Completed by Sue Harrison, Educational Psychologist
I recently used the NEPSY-II as part of the psychological assessment of Ben, a 6.6 year old boy who had experienced nocturnal seizures since the age of 4. An area of developmental abnormality in his left frontal lobe was identified on an MRI scan. His parents and school were puzzled by his learning profile. They felt that he was an able, sociable boy, nevertheless he was struggling to keep up with his classmates and was falling further behind with literacy and numeracy. This picture was reflected in initial psychological assessment, which showed average to above-average verbal and non-verbal intellectual ability, but poor academic attainments.
Ben enjoyed the fun game-like presentation of the NEPSY-II assessment tasks; their short, practical activities and colourful pictures suited his developmental stage. Examination of a range of cognitive domains revealed that Ben had normal memory and motor abilities for his age, but he demonstrated weak performance on attention measures and mild difficulties with language tasks.
In Ben's case the NEPSY-II illuminated the problems with attention and language function that provided barriers to him achieving his full potential. This helped solve the puzzle of why he was doing so poorly at school. Feedback was given to Ben's family, school and school educational psychologist on Ben's profile of strengths and weaknesses.
A school visit was made and interventions to support his language problems and attention difficulties weredrawn up and incorporated into an Individual Education Plan by the Special Educational Needs Co-ordinator. A referral was made to the school speech and language therapist and the education authority's language impairment team. Teaching strategies and classroom seating were adapted so that Ben's attention difficulties were supported. The information gained from the assessment helped his teachers and parents to see that, whilst he was an able boy, he needed specific interventions and strategies to support his problems with attention and language to be put in place.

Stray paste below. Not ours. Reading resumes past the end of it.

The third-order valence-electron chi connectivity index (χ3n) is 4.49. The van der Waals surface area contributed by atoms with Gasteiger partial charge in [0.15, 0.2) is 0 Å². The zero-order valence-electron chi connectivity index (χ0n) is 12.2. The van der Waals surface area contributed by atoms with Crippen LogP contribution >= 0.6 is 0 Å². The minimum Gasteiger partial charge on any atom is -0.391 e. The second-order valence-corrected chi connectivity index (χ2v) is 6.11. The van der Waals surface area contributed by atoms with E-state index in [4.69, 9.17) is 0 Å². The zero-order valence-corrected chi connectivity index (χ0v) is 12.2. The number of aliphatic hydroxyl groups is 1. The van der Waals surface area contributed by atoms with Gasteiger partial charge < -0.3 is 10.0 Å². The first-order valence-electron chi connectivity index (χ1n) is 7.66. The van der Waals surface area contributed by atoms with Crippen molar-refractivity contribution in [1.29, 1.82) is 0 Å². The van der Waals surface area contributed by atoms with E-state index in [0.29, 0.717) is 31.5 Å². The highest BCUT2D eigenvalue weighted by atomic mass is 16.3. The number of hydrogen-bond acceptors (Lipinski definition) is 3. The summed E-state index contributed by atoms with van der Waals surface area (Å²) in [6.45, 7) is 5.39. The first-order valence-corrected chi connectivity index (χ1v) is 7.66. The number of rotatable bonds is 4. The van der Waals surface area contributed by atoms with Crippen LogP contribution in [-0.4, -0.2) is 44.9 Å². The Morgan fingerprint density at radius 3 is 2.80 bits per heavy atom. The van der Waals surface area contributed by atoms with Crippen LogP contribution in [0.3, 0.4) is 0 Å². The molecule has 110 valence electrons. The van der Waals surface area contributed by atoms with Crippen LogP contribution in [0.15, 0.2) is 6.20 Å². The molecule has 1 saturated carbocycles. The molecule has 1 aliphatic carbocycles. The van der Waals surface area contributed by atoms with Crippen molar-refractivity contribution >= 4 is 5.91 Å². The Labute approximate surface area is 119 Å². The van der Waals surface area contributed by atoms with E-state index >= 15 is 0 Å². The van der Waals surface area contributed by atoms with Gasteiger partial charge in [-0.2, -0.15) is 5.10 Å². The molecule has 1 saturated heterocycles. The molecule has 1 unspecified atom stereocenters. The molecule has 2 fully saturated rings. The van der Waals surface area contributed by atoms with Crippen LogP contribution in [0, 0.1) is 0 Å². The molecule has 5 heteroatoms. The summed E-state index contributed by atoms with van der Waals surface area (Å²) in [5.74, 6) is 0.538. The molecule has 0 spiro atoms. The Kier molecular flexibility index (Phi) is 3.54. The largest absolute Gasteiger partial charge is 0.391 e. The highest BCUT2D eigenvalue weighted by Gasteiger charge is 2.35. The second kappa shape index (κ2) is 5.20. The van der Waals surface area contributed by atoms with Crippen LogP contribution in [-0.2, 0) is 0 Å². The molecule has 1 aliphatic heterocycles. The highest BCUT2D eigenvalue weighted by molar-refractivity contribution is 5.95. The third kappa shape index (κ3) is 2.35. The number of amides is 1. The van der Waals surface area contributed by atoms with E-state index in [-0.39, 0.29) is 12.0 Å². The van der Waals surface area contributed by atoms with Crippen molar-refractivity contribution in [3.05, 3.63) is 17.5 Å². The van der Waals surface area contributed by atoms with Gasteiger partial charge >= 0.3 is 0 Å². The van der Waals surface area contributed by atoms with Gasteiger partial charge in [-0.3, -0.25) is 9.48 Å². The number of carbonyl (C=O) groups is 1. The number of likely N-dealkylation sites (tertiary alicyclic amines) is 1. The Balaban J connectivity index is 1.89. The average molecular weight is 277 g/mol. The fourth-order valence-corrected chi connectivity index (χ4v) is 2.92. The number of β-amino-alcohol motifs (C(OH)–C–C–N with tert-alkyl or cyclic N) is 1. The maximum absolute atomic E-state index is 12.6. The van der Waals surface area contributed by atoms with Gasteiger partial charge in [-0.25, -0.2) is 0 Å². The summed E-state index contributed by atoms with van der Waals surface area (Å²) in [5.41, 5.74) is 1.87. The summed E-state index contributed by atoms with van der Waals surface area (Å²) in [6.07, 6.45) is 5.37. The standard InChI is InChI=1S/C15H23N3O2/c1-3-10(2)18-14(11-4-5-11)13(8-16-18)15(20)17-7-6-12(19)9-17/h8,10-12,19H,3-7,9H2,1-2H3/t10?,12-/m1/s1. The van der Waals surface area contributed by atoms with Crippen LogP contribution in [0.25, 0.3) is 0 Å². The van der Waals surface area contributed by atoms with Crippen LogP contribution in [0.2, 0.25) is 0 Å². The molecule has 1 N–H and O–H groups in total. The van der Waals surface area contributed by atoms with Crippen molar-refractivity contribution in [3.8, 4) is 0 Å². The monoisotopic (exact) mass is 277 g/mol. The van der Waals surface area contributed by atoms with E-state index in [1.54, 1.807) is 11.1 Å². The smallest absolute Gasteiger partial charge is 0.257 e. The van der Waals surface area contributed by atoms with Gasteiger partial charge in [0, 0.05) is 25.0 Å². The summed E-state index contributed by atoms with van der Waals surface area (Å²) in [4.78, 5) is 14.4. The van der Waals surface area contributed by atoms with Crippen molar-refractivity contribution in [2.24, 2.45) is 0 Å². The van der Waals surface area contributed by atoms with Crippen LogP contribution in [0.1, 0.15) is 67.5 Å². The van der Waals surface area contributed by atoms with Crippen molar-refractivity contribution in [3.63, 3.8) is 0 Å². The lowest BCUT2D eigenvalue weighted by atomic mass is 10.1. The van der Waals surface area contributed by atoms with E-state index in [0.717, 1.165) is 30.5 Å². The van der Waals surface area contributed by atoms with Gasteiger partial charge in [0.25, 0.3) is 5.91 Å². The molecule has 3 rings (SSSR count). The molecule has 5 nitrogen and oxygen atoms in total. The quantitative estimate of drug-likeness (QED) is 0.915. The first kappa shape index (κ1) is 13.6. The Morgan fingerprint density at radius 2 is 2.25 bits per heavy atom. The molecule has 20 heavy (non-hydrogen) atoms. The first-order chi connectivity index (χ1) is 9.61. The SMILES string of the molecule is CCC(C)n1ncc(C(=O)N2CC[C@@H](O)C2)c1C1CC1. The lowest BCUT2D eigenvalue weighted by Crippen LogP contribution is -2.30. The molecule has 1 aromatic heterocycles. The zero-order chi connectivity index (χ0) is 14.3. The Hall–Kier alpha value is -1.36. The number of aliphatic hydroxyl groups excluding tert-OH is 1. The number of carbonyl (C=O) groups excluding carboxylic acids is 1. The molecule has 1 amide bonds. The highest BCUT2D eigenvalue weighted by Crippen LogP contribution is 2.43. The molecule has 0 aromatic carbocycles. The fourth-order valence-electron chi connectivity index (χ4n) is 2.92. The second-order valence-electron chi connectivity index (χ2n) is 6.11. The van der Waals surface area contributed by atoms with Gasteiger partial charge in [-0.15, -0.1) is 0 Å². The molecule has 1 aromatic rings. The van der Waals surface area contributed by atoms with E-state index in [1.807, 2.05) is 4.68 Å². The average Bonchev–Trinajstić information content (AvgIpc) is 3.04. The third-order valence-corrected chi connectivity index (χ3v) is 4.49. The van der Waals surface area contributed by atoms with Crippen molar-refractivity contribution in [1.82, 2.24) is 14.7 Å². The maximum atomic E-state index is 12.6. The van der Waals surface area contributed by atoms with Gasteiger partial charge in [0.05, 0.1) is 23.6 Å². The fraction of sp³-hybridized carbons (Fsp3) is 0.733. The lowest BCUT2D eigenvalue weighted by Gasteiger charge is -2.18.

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Completed by Dr Kathryn Bond, Principal Clinical Psychologist, Great Ormond Street Hospital
I recently used the NEPSY-II to assess a 6 year old girl presenting with an inborn error of metabolism following concerns about her lack of progress at school and behavioural needs, such requiring constant adult attention and support. Following a normal birth and neonatal progress, a urea cycle disorder had been diagnosed at 2.6 years subsequent to a long period of recurrent illness, failure to thrive and evidence of developmental plateau; following diagnosis, her condition had been well managed with medication and a restricted diet, and she had gone on to attain developmental milestones within the appropriate age ranges.
Assessment with the WISC-IV had indicated that her intellectual abilities fell in the average to low average range, with working memory subtests reflecting an area of personal weakness. I then used the NEPSY-II to provide information about attention and response inhibition skills, memory for faces and verbal material, in addition to assessing motor, visuo-perceptual and finger sensorimotor skills. This enabled me to test out hypotheses about the causes of her learning problems with short, fun, interesting tasks.
The results indicated a profile of significant attention difficulties, consistent with my observations that she struggled throughout the assessment to maintain her attention, to monitor and regulate her responses and toprevent herself from becoming distracted. The assessment proved to be useful in identifying specific management recommendations for home and school, such as how to structure learning tasks, adjusting her learning environment at school, and developing I.E.P targets to promote her organisational skills. It was also advised that she should be reassessed in 12 months to monitor her progress.
The NEPSY-II is an easily accessible, attractive test; I was able to gather specific information about aspects of neuropsychological function in a brief amount of time and the results proved to be useful in formulating a profile of cognitive strengths and difficulties and in developing specific recommendations for home and school.
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